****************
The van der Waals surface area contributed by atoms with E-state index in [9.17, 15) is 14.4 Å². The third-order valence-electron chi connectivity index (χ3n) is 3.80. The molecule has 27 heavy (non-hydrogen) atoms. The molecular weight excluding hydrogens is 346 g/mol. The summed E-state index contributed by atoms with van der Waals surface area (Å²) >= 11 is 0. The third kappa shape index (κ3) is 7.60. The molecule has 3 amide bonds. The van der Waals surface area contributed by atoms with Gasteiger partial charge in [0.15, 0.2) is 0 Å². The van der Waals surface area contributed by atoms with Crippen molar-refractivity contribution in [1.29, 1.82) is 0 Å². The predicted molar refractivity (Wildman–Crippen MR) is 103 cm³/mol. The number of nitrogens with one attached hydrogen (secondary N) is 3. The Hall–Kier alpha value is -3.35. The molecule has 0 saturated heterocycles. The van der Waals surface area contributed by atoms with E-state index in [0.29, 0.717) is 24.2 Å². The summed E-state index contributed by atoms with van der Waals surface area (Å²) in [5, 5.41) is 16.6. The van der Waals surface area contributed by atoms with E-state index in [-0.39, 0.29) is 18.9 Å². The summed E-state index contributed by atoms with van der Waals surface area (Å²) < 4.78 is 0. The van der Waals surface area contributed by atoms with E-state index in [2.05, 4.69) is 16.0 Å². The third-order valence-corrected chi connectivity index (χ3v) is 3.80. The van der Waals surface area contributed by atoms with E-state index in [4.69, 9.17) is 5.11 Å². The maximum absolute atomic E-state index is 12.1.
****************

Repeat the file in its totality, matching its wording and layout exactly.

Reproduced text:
The van der Waals surface area contributed by atoms with E-state index in [9.17, 15) is 14.4 Å². The third-order valence-electron chi connectivity index (χ3n) is 3.80. The molecule has 27 heavy (non-hydrogen) atoms. The molecular weight excluding hydrogens is 346 g/mol. The summed E-state index contributed by atoms with van der Waals surface area (Å²) >= 11 is 0. The third kappa shape index (κ3) is 7.60. The molecule has 3 amide bonds. The van der Waals surface area contributed by atoms with Gasteiger partial charge in [0.15, 0.2) is 0 Å². The van der Waals surface area contributed by atoms with Crippen molar-refractivity contribution in [1.29, 1.82) is 0 Å². The predicted molar refractivity (Wildman–Crippen MR) is 103 cm³/mol. The number of nitrogens with one attached hydrogen (secondary N) is 3. The Hall–Kier alpha value is -3.35. The molecule has 0 saturated heterocycles. The van der Waals surface area contributed by atoms with E-state index in [0.29, 0.717) is 24.2 Å². The summed E-state index contributed by atoms with van der Waals surface area (Å²) in [5, 5.41) is 16.6. The van der Waals surface area contributed by atoms with E-state index in [-0.39, 0.29) is 18.9 Å². The summed E-state index contributed by atoms with van der Waals surface area (Å²) < 4.78 is 0. The van der Waals surface area contributed by atoms with E-state index in [2.05, 4.69) is 16.0 Å². The third-order valence-corrected chi connectivity index (χ3v) is 3.80. The van der Waals surface area contributed by atoms with E-state index in [4.69, 9.17) is 5.11 Å². The maximum absolute atomic E-state index is 12.1.